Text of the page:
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DSS Roundtable: Assessing Atlanta United through four games

Take part in our discussion

Editor’s Note: Frank de Boer’s tenure as Atlanta United manager is off to a rocky start, and we felt it worthwhile to gather everyone on our staff (who choose to participate) to offer their takes. This post will serve as an open discussion for our group, and we encourage our readers to continue the discussion in the comments. Be civil and respectful to your fellow fan.

Tiotal Football

The good news is the sample size is extremely small, too small to make confident conclusions about the team’s overall capacity for success in 2019. The bad news is that within this small sample size are games in which Atlanta United has failed to execute on the most central objective of the sport: to create shots in your opponent’s penalty area, and to prevent the opponent from doing the same in your own penalty area. For me, the source of any optimism rests delicately on what we have not yet seen rather than anything we have seen, and my pessimism extends beyond the performances to date but further to an as yet unarticulated vision of what Frank de Boer intends to mold this team’s identity around. I anxiously await the manager laying this out more clearly in the coming weeks, and look especially forward to Pasyoninho dissecting some of de Boer’s soundbites in the brand new recurring DSS column: “de’s Nuggets.Building a team identity in strange conditions and against fierce competition is no easy task, but in the club’s short history, we have seen it done.

Joe Patrick

the source of any optimism rests delicately on what we have not yet seen rather than anything we have seen

This is squarely where I’m at, and it’s why I’m not in panic mode yet (and far from it to be honest). But me being far from panic mode does not equate to me being unconcerned or pleased with what I’m seeing. There are flaws that need to be worked out that have been discussed ad nauseum. My frustration lies with the expectation that this team should be no worse off in its current state (with a new manager and new key player in midfield) than it was when it won MLS Cup back in December. Changes take time — something that Frank de Boer hasn’t had here yet. Since concluding training camp, the team has played four matches in just over 3 weeks. Between the first two games, when Atlanta United had a full weeklong break, we saw dramatic improvement. Since then, they’ve constantly been either in physical recovery or match prep mode. This team is flawed and we can’t expect it to get fixed until the team has ample time on the training ground.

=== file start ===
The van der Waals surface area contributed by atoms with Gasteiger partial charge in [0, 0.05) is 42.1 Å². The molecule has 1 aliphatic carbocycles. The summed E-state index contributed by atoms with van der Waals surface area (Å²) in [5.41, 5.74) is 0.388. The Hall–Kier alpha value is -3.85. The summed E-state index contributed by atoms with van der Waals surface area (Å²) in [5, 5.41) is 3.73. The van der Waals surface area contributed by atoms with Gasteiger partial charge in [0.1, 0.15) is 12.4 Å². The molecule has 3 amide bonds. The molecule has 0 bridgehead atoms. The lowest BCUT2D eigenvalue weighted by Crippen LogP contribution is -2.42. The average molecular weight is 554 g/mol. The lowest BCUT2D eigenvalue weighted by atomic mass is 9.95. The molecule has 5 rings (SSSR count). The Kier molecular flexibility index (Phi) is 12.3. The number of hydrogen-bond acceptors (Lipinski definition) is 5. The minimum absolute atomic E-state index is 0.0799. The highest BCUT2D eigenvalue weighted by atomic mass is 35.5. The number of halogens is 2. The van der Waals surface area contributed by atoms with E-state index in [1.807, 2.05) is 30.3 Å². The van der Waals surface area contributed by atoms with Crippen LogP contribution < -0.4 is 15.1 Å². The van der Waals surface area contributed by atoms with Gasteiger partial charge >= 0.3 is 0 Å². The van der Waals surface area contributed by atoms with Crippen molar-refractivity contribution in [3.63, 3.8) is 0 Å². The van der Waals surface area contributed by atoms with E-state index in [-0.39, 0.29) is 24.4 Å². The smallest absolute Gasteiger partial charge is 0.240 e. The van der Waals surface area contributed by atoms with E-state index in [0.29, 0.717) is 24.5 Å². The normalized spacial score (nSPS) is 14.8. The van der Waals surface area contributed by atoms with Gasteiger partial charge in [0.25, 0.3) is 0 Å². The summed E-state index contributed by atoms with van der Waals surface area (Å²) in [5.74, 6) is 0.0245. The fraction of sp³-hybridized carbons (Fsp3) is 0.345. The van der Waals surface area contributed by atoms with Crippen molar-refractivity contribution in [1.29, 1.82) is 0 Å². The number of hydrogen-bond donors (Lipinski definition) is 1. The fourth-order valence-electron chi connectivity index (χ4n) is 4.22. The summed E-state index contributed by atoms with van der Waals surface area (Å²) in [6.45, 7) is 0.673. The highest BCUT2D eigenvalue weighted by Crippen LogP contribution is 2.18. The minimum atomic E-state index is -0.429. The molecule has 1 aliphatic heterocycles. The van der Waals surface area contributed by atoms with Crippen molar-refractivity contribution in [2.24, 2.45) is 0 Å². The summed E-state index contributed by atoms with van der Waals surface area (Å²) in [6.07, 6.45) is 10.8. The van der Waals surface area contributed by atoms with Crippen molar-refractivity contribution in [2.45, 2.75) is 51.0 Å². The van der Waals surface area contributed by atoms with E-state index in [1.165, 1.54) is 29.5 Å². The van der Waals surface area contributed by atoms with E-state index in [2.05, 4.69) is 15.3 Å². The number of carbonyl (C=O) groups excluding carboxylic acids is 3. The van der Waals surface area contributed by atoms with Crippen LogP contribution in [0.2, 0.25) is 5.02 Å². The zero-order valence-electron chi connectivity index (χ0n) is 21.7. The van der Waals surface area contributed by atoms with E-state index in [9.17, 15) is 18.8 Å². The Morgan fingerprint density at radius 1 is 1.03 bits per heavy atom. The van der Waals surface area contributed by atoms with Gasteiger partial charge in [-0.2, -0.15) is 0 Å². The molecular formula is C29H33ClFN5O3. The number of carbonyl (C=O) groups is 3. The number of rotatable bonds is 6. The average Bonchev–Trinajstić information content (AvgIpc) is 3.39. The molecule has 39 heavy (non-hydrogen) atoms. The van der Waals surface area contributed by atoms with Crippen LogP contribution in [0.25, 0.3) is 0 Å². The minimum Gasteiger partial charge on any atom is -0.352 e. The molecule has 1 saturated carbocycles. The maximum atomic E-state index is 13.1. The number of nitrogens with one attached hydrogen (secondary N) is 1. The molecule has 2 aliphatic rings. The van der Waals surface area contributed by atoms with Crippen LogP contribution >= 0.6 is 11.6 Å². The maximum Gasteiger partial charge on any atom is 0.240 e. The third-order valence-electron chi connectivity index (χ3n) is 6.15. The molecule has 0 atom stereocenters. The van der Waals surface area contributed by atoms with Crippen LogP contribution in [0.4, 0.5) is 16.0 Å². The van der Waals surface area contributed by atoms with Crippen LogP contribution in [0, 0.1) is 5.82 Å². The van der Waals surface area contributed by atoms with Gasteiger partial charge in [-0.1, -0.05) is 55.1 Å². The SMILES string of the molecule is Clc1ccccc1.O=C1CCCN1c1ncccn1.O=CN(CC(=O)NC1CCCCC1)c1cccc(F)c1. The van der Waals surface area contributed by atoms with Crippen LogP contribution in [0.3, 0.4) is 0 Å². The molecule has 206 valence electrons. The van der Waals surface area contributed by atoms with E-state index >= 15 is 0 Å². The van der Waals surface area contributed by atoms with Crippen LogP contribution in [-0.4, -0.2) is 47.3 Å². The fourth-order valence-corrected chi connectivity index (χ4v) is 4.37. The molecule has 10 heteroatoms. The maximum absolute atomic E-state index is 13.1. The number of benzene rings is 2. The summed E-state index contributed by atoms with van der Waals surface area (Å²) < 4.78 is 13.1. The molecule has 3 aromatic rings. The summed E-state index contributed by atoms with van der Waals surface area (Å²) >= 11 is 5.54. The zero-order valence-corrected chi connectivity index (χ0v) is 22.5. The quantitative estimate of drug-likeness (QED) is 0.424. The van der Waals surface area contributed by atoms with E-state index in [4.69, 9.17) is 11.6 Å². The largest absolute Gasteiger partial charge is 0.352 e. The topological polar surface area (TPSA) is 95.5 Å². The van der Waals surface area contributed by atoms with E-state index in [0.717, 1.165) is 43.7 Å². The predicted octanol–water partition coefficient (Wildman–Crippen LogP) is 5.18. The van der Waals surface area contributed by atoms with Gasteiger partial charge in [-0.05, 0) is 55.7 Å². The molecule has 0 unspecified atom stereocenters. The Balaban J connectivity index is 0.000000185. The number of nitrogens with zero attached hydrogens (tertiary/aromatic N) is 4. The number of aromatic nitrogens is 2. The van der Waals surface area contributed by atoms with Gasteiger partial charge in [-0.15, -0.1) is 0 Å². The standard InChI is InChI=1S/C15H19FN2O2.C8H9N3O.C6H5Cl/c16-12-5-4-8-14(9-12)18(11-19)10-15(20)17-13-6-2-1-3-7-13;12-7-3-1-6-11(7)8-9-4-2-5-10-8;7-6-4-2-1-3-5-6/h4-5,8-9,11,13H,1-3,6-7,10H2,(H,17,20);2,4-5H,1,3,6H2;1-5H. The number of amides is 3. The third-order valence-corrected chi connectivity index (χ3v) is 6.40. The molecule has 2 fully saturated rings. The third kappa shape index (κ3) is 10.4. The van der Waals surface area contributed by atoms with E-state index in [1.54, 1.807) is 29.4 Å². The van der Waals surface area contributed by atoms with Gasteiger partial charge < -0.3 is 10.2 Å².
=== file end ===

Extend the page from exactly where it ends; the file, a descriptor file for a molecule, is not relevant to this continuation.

Alison Schwab

Consider this an unofficial Taking Stock. We knew when the season ended that a transitional period was in store for Atlanta’s favorite sons. That being said, I don’t think any of us foresaw the extent of those inevitable growing pains. That being said, now that the obligatory Twitter rants are done with, let’s all calm down. As Joe said, when the team has had time to adjust, they’ve improved markedly (even in this small sample). Cast your minds back to what feels like yesterday, to the early months of United’s inaugural season: the product on the field was uneven then as it is now. The only difference is the coach in the charge and arguably higher talent levels in the players on the roster. Moreover, this is an organization that has shown us they are committed to producing an attractive style of play. We owe de Boer the patience we gave Tata. That does not mean his decision-making last night made any sense, fwiw.

Parker Cleveland